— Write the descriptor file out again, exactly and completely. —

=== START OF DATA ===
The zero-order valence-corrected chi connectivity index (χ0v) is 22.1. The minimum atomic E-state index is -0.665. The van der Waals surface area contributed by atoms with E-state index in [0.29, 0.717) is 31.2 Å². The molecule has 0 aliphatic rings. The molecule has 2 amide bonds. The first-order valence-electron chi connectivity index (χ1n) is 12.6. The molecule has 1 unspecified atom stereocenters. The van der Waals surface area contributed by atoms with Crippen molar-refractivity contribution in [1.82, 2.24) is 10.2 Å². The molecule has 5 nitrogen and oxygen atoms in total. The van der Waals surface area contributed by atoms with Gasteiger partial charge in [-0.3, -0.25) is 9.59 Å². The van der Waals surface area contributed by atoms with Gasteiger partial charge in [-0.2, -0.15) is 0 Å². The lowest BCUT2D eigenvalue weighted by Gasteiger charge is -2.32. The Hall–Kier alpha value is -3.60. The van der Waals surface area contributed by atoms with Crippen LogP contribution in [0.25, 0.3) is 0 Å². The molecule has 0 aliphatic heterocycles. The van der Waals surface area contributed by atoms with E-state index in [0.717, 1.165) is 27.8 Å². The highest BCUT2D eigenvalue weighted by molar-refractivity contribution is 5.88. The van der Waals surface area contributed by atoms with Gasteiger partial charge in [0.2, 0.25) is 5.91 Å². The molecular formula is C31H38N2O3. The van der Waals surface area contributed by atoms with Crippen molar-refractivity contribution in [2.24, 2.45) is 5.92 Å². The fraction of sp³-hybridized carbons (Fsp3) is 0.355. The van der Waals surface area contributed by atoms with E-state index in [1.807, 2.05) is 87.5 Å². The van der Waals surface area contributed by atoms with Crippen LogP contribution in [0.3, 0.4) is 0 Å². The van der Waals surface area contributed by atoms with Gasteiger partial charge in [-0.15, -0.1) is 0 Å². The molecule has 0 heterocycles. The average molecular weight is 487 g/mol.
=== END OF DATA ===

The zero-order valence-corrected chi connectivity index (χ0v) is 22.1. The minimum atomic E-state index is -0.665. The van der Waals surface area contributed by atoms with E-state index in [0.29, 0.717) is 31.2 Å². The molecule has 0 aliphatic rings. The molecule has 2 amide bonds. The first-order valence-electron chi connectivity index (χ1n) is 12.6. The molecule has 1 unspecified atom stereocenters. The van der Waals surface area contributed by atoms with Crippen molar-refractivity contribution in [1.82, 2.24) is 10.2 Å². The molecule has 5 nitrogen and oxygen atoms in total. The van der Waals surface area contributed by atoms with Gasteiger partial charge in [-0.3, -0.25) is 9.59 Å². The van der Waals surface area contributed by atoms with Gasteiger partial charge in [-0.2, -0.15) is 0 Å². The lowest BCUT2D eigenvalue weighted by Gasteiger charge is -2.32. The Hall–Kier alpha value is -3.60. The van der Waals surface area contributed by atoms with Crippen LogP contribution in [0.25, 0.3) is 0 Å². The molecule has 0 aliphatic heterocycles. The van der Waals surface area contributed by atoms with E-state index in [0.717, 1.165) is 27.8 Å². The highest BCUT2D eigenvalue weighted by molar-refractivity contribution is 5.88. The van der Waals surface area contributed by atoms with Gasteiger partial charge in [0.2, 0.25) is 5.91 Å². The molecular formula is C31H38N2O3. The van der Waals surface area contributed by atoms with Crippen molar-refractivity contribution in [2.24, 2.45) is 5.92 Å². The fraction of sp³-hybridized carbons (Fsp3) is 0.355. The van der Waals surface area contributed by atoms with E-state index in [1.807, 2.05) is 87.5 Å². The van der Waals surface area contributed by atoms with Crippen LogP contribution in [0.3, 0.4) is 0 Å². The van der Waals surface area contributed by atoms with Gasteiger partial charge in [-0.15, -0.1) is 0 Å². The molecule has 0 heterocycles. The average molecular weight is 487 g/mol.